In Central Africa, Chinese have taken control over ivory trafficking

A new study , conducted by the NGO Traffic, shows that Asian traffickers have taken full control of illegal ivory trade in Central Africa. Published on Thursday, September 7, it shows that the Chinese manage the traffic of forests to their shops, where they resell their products.
Whereas between 2002 and 2011 the number of elephants has dropped by more than 60%, traffickers have become established in the networks. And today, they either fully control all the workings of these companies, or they replace these networks.
In Central Africa, Chinese have taken control over ivory trafficking,Central Africa, Africa,news,viral news,viralPhoto Credit: TRAFFIC
The survey, which was conducted in the Central African Republic, Cameroon, Gabon, Congo and the Democratic Republic of Congo, was carried out over two periods between 2007 and 2009 and between 2014 and 2015. Stéphane Ringuet, one of the authors of the study states that "with the exception of Kinshasa, we have noticed a virtual disappearance of the local markets where ivory was sold. But the traffic has not disappeared, it has simply switched into hiding."
In Central Africa, Chinese have taken control over ivory trafficking,Central Africa, Africa,news,viral news,viralPhoto Credit:  TRAFFIC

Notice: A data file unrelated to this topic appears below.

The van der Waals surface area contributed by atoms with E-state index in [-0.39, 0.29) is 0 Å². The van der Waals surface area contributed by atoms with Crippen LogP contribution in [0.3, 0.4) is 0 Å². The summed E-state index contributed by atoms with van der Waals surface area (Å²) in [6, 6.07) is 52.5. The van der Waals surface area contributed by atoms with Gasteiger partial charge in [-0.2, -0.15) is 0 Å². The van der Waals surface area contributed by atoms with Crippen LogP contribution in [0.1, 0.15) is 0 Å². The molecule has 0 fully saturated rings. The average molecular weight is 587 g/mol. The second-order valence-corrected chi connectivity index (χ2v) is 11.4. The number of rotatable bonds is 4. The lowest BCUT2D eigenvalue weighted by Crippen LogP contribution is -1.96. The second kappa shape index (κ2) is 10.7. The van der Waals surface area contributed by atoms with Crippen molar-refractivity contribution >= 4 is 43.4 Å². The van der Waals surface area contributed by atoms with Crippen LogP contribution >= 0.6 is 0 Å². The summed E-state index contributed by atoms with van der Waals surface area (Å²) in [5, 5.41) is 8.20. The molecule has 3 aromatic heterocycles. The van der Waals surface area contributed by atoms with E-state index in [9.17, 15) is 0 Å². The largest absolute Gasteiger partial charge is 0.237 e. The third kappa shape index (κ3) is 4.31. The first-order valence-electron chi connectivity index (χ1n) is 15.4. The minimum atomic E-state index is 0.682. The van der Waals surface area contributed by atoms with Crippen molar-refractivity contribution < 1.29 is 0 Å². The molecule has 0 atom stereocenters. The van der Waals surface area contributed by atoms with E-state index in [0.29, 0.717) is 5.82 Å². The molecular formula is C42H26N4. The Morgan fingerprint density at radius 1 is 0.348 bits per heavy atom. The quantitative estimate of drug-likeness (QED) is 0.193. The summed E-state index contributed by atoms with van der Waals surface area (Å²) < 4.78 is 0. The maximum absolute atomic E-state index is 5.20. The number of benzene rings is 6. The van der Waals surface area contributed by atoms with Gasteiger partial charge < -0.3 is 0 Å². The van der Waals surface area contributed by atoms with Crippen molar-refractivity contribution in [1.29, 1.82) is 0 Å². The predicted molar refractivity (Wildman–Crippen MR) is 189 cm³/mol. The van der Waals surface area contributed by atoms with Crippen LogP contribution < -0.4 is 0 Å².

This decrease in trade is due to the adoption of several laws against the sale or increase of controls. But the main reason is due to the arrival of the Chinese on this traffic, and their gradual seizure which is now total. In fact, the study reports that some sculptors can no longer afford to buy their supplies because of the very high price increases, especially in the DRC between 2009 and 2015, from $ 145 to $ 500 ( 121 € to 418 €).
In Central Africa, Chinese have taken control over ivory trafficking,Central Africa, Africa,news,viral news,viralPhoto Credit: TRAFFIC
Their takeover is due to a strong investment, with the creation of workshops with Chinese artisans who produce objects that can satisfy the needs of the population: "Before, Ivory traffic served a domestic market that fed an economy local. This is no longer the case today where African actors tend to be short-circuited. The added financial value of this traffic is certainly greater to Asians than to Africans. Contraband can not thrive without a good deal of local corruption and collusion."
In Central Africa, Chinese have taken control over ivory trafficking,Central Africa, Africa,news,viral news,viralPhoto Credit: TRAFFIC
They have also seen that corruption is very present in this traffic, in order to obtain some advantages, and that, in all the countries that they studied. Whether senior officials, Justice and Defense are also concerned. For the moment, the international mobilization and the means deployed have not been enough to stop the extinction of the elephants in Central Africa. However, as Stéphane Ringuet explains, the recent opening of China to the various interpellations of the defenders of animals and NGOs is starting to have results. Indeed, Beijing has ensured to close the ivory market by the end of the year.

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